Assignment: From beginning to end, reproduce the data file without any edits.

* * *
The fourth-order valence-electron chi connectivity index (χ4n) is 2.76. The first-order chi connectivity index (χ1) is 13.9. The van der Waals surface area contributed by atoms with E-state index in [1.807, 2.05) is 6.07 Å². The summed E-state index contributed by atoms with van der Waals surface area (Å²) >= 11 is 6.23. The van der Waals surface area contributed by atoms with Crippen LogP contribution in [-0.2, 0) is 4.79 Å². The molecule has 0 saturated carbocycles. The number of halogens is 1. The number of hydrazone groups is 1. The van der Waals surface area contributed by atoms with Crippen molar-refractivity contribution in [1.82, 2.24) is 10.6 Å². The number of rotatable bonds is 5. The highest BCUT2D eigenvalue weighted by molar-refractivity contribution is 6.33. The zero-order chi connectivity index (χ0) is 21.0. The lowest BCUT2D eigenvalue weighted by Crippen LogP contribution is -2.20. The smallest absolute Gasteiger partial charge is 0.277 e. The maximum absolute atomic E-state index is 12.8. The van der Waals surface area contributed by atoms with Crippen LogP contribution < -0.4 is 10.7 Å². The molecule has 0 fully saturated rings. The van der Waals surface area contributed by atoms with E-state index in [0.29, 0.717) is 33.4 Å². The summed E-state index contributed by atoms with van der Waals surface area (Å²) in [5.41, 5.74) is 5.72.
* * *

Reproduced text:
The fourth-order valence-electron chi connectivity index (χ4n) is 2.76. The first-order chi connectivity index (χ1) is 13.9. The van der Waals surface area contributed by atoms with E-state index in [1.807, 2.05) is 6.07 Å². The summed E-state index contributed by atoms with van der Waals surface area (Å²) >= 11 is 6.23. The van der Waals surface area contributed by atoms with Crippen LogP contribution in [-0.2, 0) is 4.79 Å². The molecule has 0 saturated carbocycles. The number of halogens is 1. The number of hydrazone groups is 1. The van der Waals surface area contributed by atoms with Crippen molar-refractivity contribution in [1.82, 2.24) is 10.6 Å². The number of rotatable bonds is 5. The highest BCUT2D eigenvalue weighted by molar-refractivity contribution is 6.33. The zero-order chi connectivity index (χ0) is 21.0. The lowest BCUT2D eigenvalue weighted by Crippen LogP contribution is -2.20. The smallest absolute Gasteiger partial charge is 0.277 e. The maximum absolute atomic E-state index is 12.8. The van der Waals surface area contributed by atoms with Crippen LogP contribution < -0.4 is 10.7 Å². The molecule has 0 fully saturated rings. The van der Waals surface area contributed by atoms with E-state index in [0.29, 0.717) is 33.4 Å². The summed E-state index contributed by atoms with van der Waals surface area (Å²) in [5.41, 5.74) is 5.72.